Survivor Story: A Lesson in Consent

Link to "This is How I Realised I Had, In Actual Fact, Not Been 'Asking for It'"
Link to “This is How I Realised I Had, In Actual Fact, Not Been ‘Asking for It'”
It took me a long time to understand that I did not bring those unpleasant experiences on myself. – See more at: http://vagendamagazine.com/2014/02/this-is-how-i-realised-i-had-not-in-actual-fact-been-asking-for-it/#sthash.0IHydg7t.vKoXmbi8.dpuf

“It might not make sense, it might not seem consistent, but that was something I just wasn’t ready for. I had expressed as much many, many times. I would cry and try my utmost to stop him, to no avail. But after all, hadn’t I invited him in myself, wanting him to sexually dominate me? Surely I should have expected precisely this kind of treatment? This is what I believed for a very, very long time: that the second I’d let him in, I should’ve known what was coming…It took me a long time to understand that I did not bring those unpleasant experiences on myself” (linked above).

One rape myth which continues to maintain popularity with the general public is that, once two people are in (or once were in) a consensual sexual relationship, rape is not possible. In other words, many people believe that past or present consent is a free pass for any future sexual actions. Many people believe that, once “I do” has been uttered, husband and wife lose the ability to say “no” to one another – and gain the ability to ignore each others boundaries or preferences.

Previous consent does not mean future consent. It does not mean that, once you’re in bed together, “no” suddenly means “yes”. Each individual has the right to stop when they feel the need and to set boundaries. Sensitivity to one’s partner means you respect those boundaries and see them as uncrossable, not “blurred lines”. Despite what society may portray, it’s never attractive to force someone to do or receive something they do not want or are uncomfortable with.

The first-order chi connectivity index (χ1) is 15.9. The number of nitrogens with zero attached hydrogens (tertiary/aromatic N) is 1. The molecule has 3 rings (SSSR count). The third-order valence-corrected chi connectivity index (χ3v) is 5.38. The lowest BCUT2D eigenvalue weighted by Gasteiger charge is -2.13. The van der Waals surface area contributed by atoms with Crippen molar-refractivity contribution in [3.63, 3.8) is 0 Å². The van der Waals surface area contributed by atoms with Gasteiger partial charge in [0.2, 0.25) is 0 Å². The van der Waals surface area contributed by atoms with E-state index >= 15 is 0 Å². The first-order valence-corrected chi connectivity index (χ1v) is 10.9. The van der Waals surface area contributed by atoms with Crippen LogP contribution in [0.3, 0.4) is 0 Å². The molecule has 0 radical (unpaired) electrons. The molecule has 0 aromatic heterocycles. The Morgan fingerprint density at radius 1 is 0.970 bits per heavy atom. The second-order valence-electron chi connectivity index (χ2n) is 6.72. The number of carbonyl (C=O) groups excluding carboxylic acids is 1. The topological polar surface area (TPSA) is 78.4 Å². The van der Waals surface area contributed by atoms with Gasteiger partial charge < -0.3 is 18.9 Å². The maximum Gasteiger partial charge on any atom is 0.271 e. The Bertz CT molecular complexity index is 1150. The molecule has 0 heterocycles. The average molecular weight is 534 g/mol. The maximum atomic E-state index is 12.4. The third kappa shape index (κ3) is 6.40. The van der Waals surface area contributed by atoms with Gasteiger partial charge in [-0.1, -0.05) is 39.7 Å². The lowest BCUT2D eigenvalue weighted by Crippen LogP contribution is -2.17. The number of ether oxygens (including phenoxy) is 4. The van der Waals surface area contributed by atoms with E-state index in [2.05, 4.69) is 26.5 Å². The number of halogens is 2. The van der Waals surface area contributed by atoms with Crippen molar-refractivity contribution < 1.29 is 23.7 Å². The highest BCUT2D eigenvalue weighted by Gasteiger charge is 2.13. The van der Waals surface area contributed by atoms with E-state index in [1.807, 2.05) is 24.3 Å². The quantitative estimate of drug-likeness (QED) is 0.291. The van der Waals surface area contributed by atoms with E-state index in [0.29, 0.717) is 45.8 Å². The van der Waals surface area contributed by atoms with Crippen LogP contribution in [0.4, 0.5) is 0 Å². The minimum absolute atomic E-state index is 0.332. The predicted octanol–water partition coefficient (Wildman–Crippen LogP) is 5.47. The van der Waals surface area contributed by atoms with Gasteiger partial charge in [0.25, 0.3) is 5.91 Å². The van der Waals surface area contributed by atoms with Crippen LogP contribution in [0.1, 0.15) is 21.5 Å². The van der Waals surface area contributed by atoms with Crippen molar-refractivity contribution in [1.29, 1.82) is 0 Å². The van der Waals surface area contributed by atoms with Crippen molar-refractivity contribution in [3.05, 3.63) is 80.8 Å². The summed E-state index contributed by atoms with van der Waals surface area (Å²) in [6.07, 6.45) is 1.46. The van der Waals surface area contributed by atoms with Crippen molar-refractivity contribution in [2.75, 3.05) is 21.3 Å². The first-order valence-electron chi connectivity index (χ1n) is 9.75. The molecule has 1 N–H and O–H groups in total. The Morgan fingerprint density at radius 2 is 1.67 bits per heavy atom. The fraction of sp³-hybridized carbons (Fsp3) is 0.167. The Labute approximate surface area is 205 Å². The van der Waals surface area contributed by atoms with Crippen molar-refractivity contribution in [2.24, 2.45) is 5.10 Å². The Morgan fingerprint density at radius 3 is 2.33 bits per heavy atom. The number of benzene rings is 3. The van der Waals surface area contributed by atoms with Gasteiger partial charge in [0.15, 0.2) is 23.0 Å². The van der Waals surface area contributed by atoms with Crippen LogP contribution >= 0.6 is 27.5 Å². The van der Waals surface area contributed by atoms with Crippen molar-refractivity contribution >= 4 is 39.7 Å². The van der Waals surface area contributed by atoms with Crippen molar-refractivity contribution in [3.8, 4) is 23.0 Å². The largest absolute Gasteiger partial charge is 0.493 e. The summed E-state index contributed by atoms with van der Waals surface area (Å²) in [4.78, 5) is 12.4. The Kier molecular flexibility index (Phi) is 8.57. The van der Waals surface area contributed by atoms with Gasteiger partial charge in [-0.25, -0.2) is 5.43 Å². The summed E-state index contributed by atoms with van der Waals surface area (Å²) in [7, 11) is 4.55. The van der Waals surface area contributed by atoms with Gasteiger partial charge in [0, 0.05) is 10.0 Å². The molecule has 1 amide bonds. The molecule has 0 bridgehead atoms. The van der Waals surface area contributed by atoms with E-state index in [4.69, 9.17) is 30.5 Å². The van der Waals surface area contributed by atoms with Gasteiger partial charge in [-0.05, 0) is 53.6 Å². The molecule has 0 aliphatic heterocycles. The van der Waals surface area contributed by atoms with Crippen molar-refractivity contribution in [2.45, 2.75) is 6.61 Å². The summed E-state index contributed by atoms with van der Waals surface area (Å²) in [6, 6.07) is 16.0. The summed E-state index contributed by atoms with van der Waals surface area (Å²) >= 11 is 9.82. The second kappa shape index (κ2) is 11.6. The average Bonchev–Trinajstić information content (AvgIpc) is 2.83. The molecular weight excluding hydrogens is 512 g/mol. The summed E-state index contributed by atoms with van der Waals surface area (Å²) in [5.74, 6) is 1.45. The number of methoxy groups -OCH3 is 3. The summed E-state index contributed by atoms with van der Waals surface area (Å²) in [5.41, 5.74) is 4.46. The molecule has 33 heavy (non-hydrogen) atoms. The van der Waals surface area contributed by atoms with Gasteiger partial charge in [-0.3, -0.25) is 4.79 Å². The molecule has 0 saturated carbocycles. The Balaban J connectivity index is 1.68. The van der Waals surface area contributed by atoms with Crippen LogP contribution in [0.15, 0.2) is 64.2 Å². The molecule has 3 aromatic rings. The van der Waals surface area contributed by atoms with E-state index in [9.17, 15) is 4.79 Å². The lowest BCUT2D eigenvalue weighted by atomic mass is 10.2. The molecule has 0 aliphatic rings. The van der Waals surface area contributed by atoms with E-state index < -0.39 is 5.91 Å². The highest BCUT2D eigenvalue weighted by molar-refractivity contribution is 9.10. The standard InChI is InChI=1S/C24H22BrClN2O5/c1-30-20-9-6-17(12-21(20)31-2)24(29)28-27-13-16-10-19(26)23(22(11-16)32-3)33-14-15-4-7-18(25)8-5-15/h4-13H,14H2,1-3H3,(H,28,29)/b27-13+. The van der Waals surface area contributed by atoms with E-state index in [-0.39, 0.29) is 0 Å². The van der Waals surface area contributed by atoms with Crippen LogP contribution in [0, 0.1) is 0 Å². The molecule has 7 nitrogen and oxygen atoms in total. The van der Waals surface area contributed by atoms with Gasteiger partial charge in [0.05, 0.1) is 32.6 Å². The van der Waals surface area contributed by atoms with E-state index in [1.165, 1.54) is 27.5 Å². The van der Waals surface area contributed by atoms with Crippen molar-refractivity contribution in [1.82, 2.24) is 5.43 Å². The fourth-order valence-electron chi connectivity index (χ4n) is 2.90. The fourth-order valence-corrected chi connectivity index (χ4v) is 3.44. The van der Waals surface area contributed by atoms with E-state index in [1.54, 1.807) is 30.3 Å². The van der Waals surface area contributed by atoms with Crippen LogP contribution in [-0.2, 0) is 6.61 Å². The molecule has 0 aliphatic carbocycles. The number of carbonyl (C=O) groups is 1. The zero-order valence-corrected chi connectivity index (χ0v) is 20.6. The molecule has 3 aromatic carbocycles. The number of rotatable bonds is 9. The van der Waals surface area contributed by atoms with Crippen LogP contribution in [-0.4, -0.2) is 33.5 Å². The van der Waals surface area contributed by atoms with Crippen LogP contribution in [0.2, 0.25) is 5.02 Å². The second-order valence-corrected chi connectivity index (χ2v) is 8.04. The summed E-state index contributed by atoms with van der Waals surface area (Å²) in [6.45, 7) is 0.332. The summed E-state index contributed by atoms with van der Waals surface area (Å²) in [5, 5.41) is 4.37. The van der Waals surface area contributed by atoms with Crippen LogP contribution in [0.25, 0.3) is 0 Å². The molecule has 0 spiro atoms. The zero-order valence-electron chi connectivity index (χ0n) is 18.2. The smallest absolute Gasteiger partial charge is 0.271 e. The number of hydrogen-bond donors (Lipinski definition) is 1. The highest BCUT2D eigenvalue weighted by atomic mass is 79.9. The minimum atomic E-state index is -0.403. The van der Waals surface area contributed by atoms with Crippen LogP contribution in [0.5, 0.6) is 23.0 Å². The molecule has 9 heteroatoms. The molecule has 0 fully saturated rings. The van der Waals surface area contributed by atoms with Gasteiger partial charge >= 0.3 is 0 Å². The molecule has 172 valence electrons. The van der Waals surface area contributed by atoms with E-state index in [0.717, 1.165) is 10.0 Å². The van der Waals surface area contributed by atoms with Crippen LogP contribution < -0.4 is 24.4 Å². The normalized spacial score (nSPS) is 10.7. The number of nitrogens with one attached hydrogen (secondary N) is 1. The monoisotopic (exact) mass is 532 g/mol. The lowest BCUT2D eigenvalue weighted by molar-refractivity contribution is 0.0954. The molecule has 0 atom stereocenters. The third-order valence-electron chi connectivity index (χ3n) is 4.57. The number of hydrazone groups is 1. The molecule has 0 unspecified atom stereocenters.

The danger in this myth, like most, is that it promotes victim blaming. It allows the person who said “no” to feel as if they did something wrong or that they should have known their lack of consent was insufficient to stop the other person’s actions. It’s just not true. It also removes the legitimacy from the violent act. It paints over the fact that rape is a dehumanizing crime.

Now, so far in this post the examples have included an individual verbalizing their consent (or lack there of). But consent does not have to be verbal. Just because someone is not saying “no” or actively fighting advances, does not mean they are a willing participant.

cis-poster-2-reduced-big
Link to “The Not Ever Campaign”

Short skirts are not consent.

Having a beer together is not consent.

Dating is not consent.

Being alone together is not consent.

Flirting is not consent.

Consensual sexual encounters in the past are not consent.

Consent to one act is not consent to all acts.

Wedding vows are not consent.

Physical arousal is not consent.

“Taking it” is not consent.

Silence is not consent.

Don’t assume. Ask for consent and respect the answer.

Consent is not just sexy. It’s required.

Link to "Blaming the Victim"
Link to “Blaming the Victim”

Related Posts:

What is [not] Consent

Marital Rape

This is Not an Invitation to Rape Me Campaign

Consent vs. Assault

‘No’ Never Means ‘Yes’

Only “Yes” Means Yes

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